In contrast to perceptions about the seriousness of anti-Jewish prejudice, older and younger Americans are about equally likely to believe anti-Muslim prejudice is a very serious problem. Roughly one-third of each age group holds this view.

There are bigger political differences in concerns about anti-Muslim bias than anti-Jewish bias, with Democrats expressing much more concern than Republicans about the treatment of Muslim people. Half of Democrats, compared with 18% of Republicans, say anti-Muslim prejudice is a very serious problem in the U.S., as do 30% of independents.

The telephone survey of 1,024 U.S. adults does not have sufficiently large samples of Jewish or Muslim Americans to provide reliable estimates of their views on these survey questions.

Jewish Americans Report Higher Levels of Mistreatment Than Others

A separate survey that interviewed more than 46,000 members of Gallup’s probability-based panel sought to measure Americans’ personal experiences of prejudice tied to their religious faith. Overall, 10% of U.S. adults say they have frequently (2%) or occasionally (8%) been treated poorly or harassed because of their religion. Half say they have not received any such treatment.

Jewish Americans are far more likely than Americans, generally, to say they were treated poorly or harassed in the past year — the period including the Oct. 7 Hamas attack and subsequent military action. More than one-third of Jewish Americans say this has happened frequently (11%) or occasionally (25%) to them. Meanwhile, 25% of Jewish Americans say they have rarely been treated poorly this past year, and 33% say this did not happen to them.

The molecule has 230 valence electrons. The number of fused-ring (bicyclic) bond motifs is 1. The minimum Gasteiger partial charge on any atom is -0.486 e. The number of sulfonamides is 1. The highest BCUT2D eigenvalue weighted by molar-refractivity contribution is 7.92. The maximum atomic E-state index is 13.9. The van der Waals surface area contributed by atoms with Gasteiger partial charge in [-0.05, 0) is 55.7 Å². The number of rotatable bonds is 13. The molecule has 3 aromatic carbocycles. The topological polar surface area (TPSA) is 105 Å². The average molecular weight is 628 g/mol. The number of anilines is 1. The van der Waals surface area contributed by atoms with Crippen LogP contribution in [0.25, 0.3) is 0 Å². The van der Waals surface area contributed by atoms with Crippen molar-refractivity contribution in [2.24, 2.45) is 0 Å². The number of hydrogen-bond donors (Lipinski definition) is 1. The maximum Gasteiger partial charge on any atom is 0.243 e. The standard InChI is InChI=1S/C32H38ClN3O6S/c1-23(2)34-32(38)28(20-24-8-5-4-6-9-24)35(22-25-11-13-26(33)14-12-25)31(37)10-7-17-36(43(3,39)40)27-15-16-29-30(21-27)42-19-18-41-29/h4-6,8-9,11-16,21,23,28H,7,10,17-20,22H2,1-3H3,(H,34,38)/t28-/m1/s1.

Americans who are members of The Church of Jesus Christ of Latter-day Saints, or the Mormon Church, also report above-average rates of poor treatment, with about one in five saying this has happened frequently (3%) or occasionally (18%) to them.

Jewish Americans from the Reform, Conservative or Orthodox denominations report similar levels of poor treatment.

The survey sample, though ample enough to report the results of the nation’s largest faith groups, did not have sufficient numbers of Muslim, Buddhist or Hindu respondents to report reliable estimates for those subgroups.

Nearly Half of Jewish Americans Say Mistreatment Has Increased

Jewish Americans are not only more likely than other subgroups to say they have been mistreated in the past year, but also more likely to say they have experienced increased poor treatment in the past year than previously. Forty-six percent of Jewish Americans say they have experienced more poor treatment or harassment in the past year than in prior years, contrasting with just 10% of all U.S. adults saying this about their faith-related experiences.

The figures for Americans in other major U.S. religious groups are similar to the national average and much smaller than for Jewish Americans.